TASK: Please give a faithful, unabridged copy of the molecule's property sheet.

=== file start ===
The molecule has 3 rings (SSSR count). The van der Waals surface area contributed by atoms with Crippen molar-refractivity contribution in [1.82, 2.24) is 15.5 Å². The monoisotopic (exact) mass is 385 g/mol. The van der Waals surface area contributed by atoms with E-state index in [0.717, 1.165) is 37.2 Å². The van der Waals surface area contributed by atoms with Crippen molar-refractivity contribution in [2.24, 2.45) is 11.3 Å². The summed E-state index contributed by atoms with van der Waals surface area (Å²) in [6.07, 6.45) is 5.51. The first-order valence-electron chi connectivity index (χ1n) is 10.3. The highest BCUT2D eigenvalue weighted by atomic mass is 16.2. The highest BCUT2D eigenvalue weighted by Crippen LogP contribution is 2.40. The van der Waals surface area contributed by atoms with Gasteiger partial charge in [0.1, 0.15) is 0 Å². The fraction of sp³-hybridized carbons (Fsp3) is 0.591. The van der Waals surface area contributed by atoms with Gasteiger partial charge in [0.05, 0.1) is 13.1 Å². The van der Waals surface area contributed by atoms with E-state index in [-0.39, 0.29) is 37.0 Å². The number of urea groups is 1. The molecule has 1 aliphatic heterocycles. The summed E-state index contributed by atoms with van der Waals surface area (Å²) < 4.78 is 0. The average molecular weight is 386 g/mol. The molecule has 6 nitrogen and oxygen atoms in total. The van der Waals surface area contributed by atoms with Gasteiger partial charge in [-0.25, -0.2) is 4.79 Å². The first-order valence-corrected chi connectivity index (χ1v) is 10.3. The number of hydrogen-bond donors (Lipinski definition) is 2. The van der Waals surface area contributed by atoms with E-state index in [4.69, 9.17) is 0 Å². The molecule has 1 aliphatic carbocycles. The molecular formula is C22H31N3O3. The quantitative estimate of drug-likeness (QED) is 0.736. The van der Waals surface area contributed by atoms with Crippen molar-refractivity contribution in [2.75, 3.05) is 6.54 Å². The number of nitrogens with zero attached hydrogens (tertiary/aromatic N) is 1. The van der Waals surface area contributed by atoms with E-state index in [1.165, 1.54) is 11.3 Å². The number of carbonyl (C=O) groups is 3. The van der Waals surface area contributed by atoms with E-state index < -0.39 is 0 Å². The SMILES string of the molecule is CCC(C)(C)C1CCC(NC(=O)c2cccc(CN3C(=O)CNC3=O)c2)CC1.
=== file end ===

The molecule has 3 rings (SSSR count). The van der Waals surface area contributed by atoms with Crippen molar-refractivity contribution in [1.82, 2.24) is 15.5 Å². The monoisotopic (exact) mass is 385 g/mol. The van der Waals surface area contributed by atoms with E-state index in [0.717, 1.165) is 37.2 Å². The van der Waals surface area contributed by atoms with Crippen molar-refractivity contribution in [2.24, 2.45) is 11.3 Å². The summed E-state index contributed by atoms with van der Waals surface area (Å²) in [6.07, 6.45) is 5.51. The first-order valence-electron chi connectivity index (χ1n) is 10.3. The highest BCUT2D eigenvalue weighted by atomic mass is 16.2. The highest BCUT2D eigenvalue weighted by Crippen LogP contribution is 2.40. The van der Waals surface area contributed by atoms with Gasteiger partial charge in [0.1, 0.15) is 0 Å². The fraction of sp³-hybridized carbons (Fsp3) is 0.591. The van der Waals surface area contributed by atoms with Gasteiger partial charge in [0.05, 0.1) is 13.1 Å². The van der Waals surface area contributed by atoms with E-state index in [-0.39, 0.29) is 37.0 Å². The number of urea groups is 1. The molecule has 1 aliphatic heterocycles. The summed E-state index contributed by atoms with van der Waals surface area (Å²) < 4.78 is 0. The average molecular weight is 386 g/mol. The molecule has 6 nitrogen and oxygen atoms in total. The van der Waals surface area contributed by atoms with Gasteiger partial charge in [-0.25, -0.2) is 4.79 Å². The first-order valence-corrected chi connectivity index (χ1v) is 10.3. The number of hydrogen-bond donors (Lipinski definition) is 2. The van der Waals surface area contributed by atoms with E-state index in [4.69, 9.17) is 0 Å². The molecule has 1 aliphatic carbocycles. The molecular formula is C22H31N3O3. The quantitative estimate of drug-likeness (QED) is 0.736. The van der Waals surface area contributed by atoms with Crippen molar-refractivity contribution in [2.75, 3.05) is 6.54 Å². The number of nitrogens with zero attached hydrogens (tertiary/aromatic N) is 1. The van der Waals surface area contributed by atoms with E-state index in [1.165, 1.54) is 11.3 Å². The number of carbonyl (C=O) groups is 3. The van der Waals surface area contributed by atoms with E-state index < -0.39 is 0 Å². The SMILES string of the molecule is CCC(C)(C)C1CCC(NC(=O)c2cccc(CN3C(=O)CNC3=O)c2)CC1.